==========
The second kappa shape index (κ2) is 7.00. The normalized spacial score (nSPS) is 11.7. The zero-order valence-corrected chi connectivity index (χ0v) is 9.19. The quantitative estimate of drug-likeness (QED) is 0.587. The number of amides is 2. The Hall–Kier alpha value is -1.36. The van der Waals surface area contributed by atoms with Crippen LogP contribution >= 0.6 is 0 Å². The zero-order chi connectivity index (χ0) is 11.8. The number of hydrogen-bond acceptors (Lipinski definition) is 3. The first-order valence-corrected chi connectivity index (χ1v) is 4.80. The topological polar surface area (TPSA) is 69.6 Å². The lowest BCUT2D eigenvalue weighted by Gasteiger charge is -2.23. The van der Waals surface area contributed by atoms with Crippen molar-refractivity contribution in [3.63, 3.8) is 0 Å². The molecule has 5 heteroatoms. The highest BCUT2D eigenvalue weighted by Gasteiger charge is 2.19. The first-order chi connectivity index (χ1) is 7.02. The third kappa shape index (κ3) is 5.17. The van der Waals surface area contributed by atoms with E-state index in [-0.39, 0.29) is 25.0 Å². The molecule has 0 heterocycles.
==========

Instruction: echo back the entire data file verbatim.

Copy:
The second kappa shape index (κ2) is 7.00. The normalized spacial score (nSPS) is 11.7. The zero-order valence-corrected chi connectivity index (χ0v) is 9.19. The quantitative estimate of drug-likeness (QED) is 0.587. The number of amides is 2. The Hall–Kier alpha value is -1.36. The van der Waals surface area contributed by atoms with Crippen LogP contribution >= 0.6 is 0 Å². The zero-order chi connectivity index (χ0) is 11.8. The number of hydrogen-bond acceptors (Lipinski definition) is 3. The first-order valence-corrected chi connectivity index (χ1v) is 4.80. The topological polar surface area (TPSA) is 69.6 Å². The lowest BCUT2D eigenvalue weighted by Gasteiger charge is -2.23. The van der Waals surface area contributed by atoms with Crippen molar-refractivity contribution in [3.63, 3.8) is 0 Å². The molecule has 5 heteroatoms. The highest BCUT2D eigenvalue weighted by Gasteiger charge is 2.19. The first-order chi connectivity index (χ1) is 7.02. The third kappa shape index (κ3) is 5.17. The van der Waals surface area contributed by atoms with E-state index in [-0.39, 0.29) is 25.0 Å². The molecule has 0 heterocycles.